If you are interested in paying for the Normandy and/or Paris tour by credit card, contact martha_fielder@att.net directly since there are so many different room options.

Tuesday, April 28, 2009

Revised Normandy & Paris Tour; Germany Tour online

A revised Normandy and/or Paris tour information is online. The registration form is available. Please visit: http://www.marcoarttours.com.

The itinerary for the Germany tour: In the Steps of the Third Reich with visits to Munich, Dachau, Berchtesgaden, and Nuernberg are online at: http://www.marcoarttours.com.

For the prices and registration form for the Inside the Third Reich Tour, please check back Tuesday evening.

Thanks,

Martha

Friday, April 10, 2009

Venetian Art Exhbit in Boston: Titian, Tintoretto & Veronese

Donna Laski brought me this article from Newsweek, The Merchants of Venice Art, by Peter Plagens, (March 23, 2009). It tells about this wonderful exhibit of 56 old masters: "Titian, Tintoretto, Veronese: Rivals in Renaissance Venice" at the Boston Museum of Fine Arts through mid August. Check it out: http://www.mfa.org/venice/. This looks spectacular! Thanks DL.

New Churchill Biography

Melinda Starnes tells me that there is a new biography out on Churchill that is good. Here is the info:

Carlo D'Este. Warlord: A Life of Winston Churchill at War, 1874-1945.

Personally, I like D'Este's biographies, I am putting this on my "to read list." If you've read it, and one to give a short review of it, please feel free to post.

Great Bookstores

From Catherine Jones:

Complete Traveller Antiquarian Bookstore
199 Madison Ave./35th St.
New York, New York
Tel: 212-685-9007
www.ctrarebooks.com

Evidently a really cool store with all sorts of wonderful collectibles.


For the Michelin historic maps, complete with the trenches:
http://www.omnimap.com/catalog/int/historical.htm

Wednesday, April 8, 2009

Etruscan Tour - Sat., May 2 at 10:00 a.m.

New date added for Etruscan Exhibit guided lecture tour at the Meadows Museum, SMU, on Saturday morning, May 2, 2009 at 10:00 a.m. click here for details: http://www.marcoarttours.com/EtruscanTour.html

Friday, March 20, 2009

World War II Books and Mag.; Interesting Ref. to Relative

The email that I received from Peggy Farquhar has great reading suggestions, and a very interesting story about tracking down references to her sister-in-law, LaVerne, a nurse who was killed on Anzio Beach. The note reads in part:

The books I referred too were:
#1 "15 Stars" by Stanley Weintraub, author of "Silent Night". It is a good book, it also lets you see how the 'good old boys system' works.

#2 "And If I Perish"Frontline U.S. Army Nurses in World War II, by Evelyn M.Monahan and Rosemary Neidel - Greenlee. 468 pages with loads of research.Monahan is a retired Psychologist who served in the U.S. Army WAC as a corpsman, Greenlee served in the U.S.Navy Nurse Corps, she is an RN with a Master's in Nursing.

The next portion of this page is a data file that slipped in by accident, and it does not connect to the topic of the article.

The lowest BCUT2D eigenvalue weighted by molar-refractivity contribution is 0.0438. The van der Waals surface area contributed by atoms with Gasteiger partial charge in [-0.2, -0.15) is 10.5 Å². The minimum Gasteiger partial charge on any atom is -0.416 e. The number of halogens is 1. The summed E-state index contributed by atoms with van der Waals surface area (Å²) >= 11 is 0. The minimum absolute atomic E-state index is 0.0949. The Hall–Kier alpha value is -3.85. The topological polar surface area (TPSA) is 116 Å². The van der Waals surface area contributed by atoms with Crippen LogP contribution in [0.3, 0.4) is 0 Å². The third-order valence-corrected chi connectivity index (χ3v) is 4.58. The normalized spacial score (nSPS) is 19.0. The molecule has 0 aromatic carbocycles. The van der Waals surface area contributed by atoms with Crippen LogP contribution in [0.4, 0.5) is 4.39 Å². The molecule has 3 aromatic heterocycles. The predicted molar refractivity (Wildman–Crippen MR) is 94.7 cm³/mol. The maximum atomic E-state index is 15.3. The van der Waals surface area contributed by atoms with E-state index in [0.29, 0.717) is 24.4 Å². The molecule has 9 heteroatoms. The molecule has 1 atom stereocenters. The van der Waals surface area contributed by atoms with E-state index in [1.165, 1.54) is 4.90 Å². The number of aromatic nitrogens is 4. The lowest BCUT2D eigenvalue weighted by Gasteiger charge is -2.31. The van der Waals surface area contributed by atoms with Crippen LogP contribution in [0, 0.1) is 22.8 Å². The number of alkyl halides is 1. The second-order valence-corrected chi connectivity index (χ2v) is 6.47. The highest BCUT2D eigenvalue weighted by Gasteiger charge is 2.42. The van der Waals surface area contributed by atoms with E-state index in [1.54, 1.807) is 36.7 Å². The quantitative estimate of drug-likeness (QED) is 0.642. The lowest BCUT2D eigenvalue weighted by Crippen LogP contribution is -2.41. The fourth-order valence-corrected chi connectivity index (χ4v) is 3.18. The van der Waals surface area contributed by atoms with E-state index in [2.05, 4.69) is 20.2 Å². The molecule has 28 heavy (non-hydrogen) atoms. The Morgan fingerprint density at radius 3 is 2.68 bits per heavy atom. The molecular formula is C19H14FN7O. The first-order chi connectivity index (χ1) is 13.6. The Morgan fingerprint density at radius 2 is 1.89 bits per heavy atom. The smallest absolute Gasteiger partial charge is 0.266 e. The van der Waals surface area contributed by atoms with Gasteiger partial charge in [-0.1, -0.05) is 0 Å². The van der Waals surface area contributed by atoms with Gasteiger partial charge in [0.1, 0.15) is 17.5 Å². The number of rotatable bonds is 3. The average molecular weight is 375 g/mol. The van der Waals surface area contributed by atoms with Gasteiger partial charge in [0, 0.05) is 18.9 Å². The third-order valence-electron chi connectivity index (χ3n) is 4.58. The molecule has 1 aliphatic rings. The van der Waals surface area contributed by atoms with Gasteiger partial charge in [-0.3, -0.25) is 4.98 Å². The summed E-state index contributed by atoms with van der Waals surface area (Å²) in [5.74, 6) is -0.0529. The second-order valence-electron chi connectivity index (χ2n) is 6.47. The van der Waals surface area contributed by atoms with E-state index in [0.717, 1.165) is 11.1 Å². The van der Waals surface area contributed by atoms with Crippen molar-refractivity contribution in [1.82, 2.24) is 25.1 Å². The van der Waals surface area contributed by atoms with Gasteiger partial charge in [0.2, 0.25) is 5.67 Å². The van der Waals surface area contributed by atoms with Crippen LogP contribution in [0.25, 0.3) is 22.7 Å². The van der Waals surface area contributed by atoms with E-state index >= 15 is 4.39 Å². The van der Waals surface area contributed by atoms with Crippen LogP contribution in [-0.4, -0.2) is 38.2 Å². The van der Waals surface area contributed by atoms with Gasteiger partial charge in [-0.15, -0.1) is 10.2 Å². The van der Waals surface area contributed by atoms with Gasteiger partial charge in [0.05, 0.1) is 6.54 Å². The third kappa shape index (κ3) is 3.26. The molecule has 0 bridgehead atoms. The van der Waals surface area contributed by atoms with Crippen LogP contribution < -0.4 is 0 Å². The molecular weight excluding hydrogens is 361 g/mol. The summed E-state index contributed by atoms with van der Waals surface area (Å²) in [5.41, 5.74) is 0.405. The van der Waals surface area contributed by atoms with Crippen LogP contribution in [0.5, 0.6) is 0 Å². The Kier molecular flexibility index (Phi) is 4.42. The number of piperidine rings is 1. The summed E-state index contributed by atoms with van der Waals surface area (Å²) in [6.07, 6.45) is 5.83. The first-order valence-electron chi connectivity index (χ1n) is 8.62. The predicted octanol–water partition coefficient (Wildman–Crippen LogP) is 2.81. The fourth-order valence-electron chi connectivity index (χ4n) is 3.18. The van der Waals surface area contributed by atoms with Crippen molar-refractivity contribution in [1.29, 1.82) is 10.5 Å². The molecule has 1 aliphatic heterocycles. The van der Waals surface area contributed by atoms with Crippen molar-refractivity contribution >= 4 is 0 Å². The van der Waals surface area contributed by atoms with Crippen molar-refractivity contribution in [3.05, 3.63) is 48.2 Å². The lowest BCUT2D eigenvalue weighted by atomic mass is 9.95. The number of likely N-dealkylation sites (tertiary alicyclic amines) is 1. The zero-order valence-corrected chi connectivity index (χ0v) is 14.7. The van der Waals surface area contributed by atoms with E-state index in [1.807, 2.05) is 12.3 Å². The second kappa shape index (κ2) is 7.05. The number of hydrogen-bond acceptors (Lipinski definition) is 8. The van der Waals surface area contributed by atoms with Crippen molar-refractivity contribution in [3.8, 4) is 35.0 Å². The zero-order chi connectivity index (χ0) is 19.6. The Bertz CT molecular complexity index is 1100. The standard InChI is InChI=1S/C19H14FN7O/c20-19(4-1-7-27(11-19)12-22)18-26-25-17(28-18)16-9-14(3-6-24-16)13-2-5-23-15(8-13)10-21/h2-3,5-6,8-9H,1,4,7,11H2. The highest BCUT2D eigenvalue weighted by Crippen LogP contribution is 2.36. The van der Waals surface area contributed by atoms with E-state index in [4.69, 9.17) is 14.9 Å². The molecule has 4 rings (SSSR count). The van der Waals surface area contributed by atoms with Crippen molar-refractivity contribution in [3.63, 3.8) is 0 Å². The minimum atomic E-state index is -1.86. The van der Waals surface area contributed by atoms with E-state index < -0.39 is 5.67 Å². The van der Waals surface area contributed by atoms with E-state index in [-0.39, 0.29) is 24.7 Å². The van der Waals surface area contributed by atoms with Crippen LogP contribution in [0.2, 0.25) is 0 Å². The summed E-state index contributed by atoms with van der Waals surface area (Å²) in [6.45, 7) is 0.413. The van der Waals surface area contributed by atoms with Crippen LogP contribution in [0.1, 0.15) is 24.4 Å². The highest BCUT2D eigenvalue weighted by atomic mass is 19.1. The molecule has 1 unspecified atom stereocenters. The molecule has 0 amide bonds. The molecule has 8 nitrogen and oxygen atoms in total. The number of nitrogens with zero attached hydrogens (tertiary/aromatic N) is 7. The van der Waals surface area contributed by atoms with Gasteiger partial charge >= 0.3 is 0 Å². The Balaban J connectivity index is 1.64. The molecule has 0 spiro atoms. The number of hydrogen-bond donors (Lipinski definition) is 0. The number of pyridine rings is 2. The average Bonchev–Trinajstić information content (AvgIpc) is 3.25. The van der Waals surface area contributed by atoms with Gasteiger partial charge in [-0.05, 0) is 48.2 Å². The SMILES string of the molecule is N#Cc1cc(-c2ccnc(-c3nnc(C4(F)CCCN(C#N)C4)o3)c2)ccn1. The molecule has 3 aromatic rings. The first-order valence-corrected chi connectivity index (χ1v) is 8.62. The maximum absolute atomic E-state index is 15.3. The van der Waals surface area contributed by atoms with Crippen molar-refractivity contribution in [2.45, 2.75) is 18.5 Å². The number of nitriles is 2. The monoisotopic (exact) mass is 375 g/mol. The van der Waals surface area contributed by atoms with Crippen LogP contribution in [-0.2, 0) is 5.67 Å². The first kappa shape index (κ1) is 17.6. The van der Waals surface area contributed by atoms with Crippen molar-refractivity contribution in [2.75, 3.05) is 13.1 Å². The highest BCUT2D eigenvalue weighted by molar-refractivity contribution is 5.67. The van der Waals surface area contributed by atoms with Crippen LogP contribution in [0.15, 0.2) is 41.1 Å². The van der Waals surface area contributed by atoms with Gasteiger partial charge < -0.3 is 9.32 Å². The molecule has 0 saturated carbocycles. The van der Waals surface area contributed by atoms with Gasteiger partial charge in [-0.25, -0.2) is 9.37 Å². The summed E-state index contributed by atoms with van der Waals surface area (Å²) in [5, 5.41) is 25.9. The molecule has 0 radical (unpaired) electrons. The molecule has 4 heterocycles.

#3 "World War II", the February/March 2009 issue of a bimonthly magazine, the nursing book was referred too in a letter to the editor. (She found this at Barnes & Noble.)

Carol and Mike loaned me their copy of "15 Stars"... When I saw the copy I got excited because when I was growing up those three gentlemen were in the news daily.

My daughter Cindi is a nurse and she is thinking about contacting the authors of the book, "And If I Perish." In the book it refers to an interview my sister-in-law had given too a Red Cross correspondent several days before she was killed. Her thinking was they might be able to give us more information on the interview. The telegram from the War Department didn't give the family a whole lot of information, and when her body was returned I don't think there was a whole lot of information known.

A side note - several years ago Bob (Peggy's husband) and I were researching something and we got a call from someone at Scott & White Hospital wanting some information on LaVerne and there was some correspondence between the hospital and us. Neither my brother-in-law's wife nor I knew LaVerne, just stories about her. My sister-in-law had occasion to be at Scott and White Hospital recently and she came across a small room off the lounge and there were reports about LaVerne in local newspapers when the incident happened, these papers were in glass cases. I, being a member of the Women's Military Museum in Washington go to the Museum every time I go thru Washington, looking in the computer for ladies I served with. They have a computer system with history and pictures of women in the services, it is in Arlington National Cemetery and opened to the public.

Thanks Peggy for a great story!

Monday, March 16, 2009

Normandy D-Day Tour Photos

The pictures in the slideshow highlight some of the places to be visited on the France/Germany tour in summer 2009.